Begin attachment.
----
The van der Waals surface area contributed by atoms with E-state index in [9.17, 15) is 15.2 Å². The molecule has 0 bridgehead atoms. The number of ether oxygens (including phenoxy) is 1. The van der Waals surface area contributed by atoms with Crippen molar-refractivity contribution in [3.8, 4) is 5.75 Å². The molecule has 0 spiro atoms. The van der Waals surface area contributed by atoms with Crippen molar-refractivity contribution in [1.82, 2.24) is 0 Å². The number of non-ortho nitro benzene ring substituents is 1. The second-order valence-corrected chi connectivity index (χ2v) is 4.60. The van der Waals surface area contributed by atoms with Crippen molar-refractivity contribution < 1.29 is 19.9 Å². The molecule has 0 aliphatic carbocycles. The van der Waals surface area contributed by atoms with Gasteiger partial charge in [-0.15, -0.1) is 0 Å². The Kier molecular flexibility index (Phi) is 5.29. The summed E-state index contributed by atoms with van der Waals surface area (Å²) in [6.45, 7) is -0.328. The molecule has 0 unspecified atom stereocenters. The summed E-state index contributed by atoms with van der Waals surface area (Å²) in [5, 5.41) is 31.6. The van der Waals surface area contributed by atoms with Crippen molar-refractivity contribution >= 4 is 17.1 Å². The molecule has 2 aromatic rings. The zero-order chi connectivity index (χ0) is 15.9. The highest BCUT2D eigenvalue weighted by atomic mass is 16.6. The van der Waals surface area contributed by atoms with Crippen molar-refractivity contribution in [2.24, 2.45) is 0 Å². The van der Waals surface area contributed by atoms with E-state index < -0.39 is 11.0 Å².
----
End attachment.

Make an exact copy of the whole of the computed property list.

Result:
The van der Waals surface area contributed by atoms with E-state index in [9.17, 15) is 15.2 Å². The molecule has 0 bridgehead atoms. The number of ether oxygens (including phenoxy) is 1. The van der Waals surface area contributed by atoms with Crippen molar-refractivity contribution in [3.8, 4) is 5.75 Å². The molecule has 0 spiro atoms. The van der Waals surface area contributed by atoms with Crippen molar-refractivity contribution in [1.82, 2.24) is 0 Å². The number of non-ortho nitro benzene ring substituents is 1. The second-order valence-corrected chi connectivity index (χ2v) is 4.60. The van der Waals surface area contributed by atoms with Crippen molar-refractivity contribution < 1.29 is 19.9 Å². The molecule has 0 aliphatic carbocycles. The van der Waals surface area contributed by atoms with Gasteiger partial charge in [-0.15, -0.1) is 0 Å². The Kier molecular flexibility index (Phi) is 5.29. The summed E-state index contributed by atoms with van der Waals surface area (Å²) in [6.45, 7) is -0.328. The molecule has 0 unspecified atom stereocenters. The summed E-state index contributed by atoms with van der Waals surface area (Å²) in [5, 5.41) is 31.6. The van der Waals surface area contributed by atoms with Crippen molar-refractivity contribution >= 4 is 17.1 Å². The molecule has 2 aromatic rings. The zero-order chi connectivity index (χ0) is 15.9. The highest BCUT2D eigenvalue weighted by atomic mass is 16.6. The van der Waals surface area contributed by atoms with Crippen molar-refractivity contribution in [2.24, 2.45) is 0 Å². The van der Waals surface area contributed by atoms with E-state index < -0.39 is 11.0 Å².